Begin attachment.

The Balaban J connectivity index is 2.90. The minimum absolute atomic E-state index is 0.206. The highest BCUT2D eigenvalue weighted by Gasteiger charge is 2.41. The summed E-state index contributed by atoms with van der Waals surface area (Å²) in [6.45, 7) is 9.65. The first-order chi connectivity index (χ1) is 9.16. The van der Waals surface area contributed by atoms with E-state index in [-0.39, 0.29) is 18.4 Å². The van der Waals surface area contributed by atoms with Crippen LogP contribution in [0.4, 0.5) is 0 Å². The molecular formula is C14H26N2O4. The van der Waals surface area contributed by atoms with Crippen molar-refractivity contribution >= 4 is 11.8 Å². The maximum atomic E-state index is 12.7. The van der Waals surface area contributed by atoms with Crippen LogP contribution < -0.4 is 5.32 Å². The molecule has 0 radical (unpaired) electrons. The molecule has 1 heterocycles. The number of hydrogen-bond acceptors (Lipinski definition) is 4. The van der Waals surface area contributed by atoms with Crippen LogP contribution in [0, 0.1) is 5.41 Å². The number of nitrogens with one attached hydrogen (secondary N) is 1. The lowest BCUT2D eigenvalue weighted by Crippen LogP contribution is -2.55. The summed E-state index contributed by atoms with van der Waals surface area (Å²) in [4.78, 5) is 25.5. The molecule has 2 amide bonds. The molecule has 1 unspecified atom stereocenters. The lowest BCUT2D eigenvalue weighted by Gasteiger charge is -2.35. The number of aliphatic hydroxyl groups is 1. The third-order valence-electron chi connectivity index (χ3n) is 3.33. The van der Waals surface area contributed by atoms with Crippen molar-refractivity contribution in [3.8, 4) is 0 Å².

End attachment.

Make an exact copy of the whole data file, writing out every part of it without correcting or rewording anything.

The Balaban J connectivity index is 2.90. The minimum absolute atomic E-state index is 0.206. The highest BCUT2D eigenvalue weighted by Gasteiger charge is 2.41. The summed E-state index contributed by atoms with van der Waals surface area (Å²) in [6.45, 7) is 9.65. The first-order chi connectivity index (χ1) is 9.16. The van der Waals surface area contributed by atoms with E-state index in [-0.39, 0.29) is 18.4 Å². The van der Waals surface area contributed by atoms with Crippen LogP contribution in [0.4, 0.5) is 0 Å². The molecular formula is C14H26N2O4. The van der Waals surface area contributed by atoms with Crippen molar-refractivity contribution >= 4 is 11.8 Å². The maximum atomic E-state index is 12.7. The van der Waals surface area contributed by atoms with Crippen LogP contribution < -0.4 is 5.32 Å². The molecule has 0 radical (unpaired) electrons. The molecule has 1 heterocycles. The number of hydrogen-bond acceptors (Lipinski definition) is 4. The van der Waals surface area contributed by atoms with Crippen LogP contribution in [0, 0.1) is 5.41 Å². The number of nitrogens with one attached hydrogen (secondary N) is 1. The lowest BCUT2D eigenvalue weighted by Crippen LogP contribution is -2.55. The summed E-state index contributed by atoms with van der Waals surface area (Å²) in [4.78, 5) is 25.5. The molecule has 2 amide bonds. The molecule has 1 unspecified atom stereocenters. The lowest BCUT2D eigenvalue weighted by Gasteiger charge is -2.35. The number of aliphatic hydroxyl groups is 1. The third-order valence-electron chi connectivity index (χ3n) is 3.33. The van der Waals surface area contributed by atoms with Crippen molar-refractivity contribution in [3.8, 4) is 0 Å².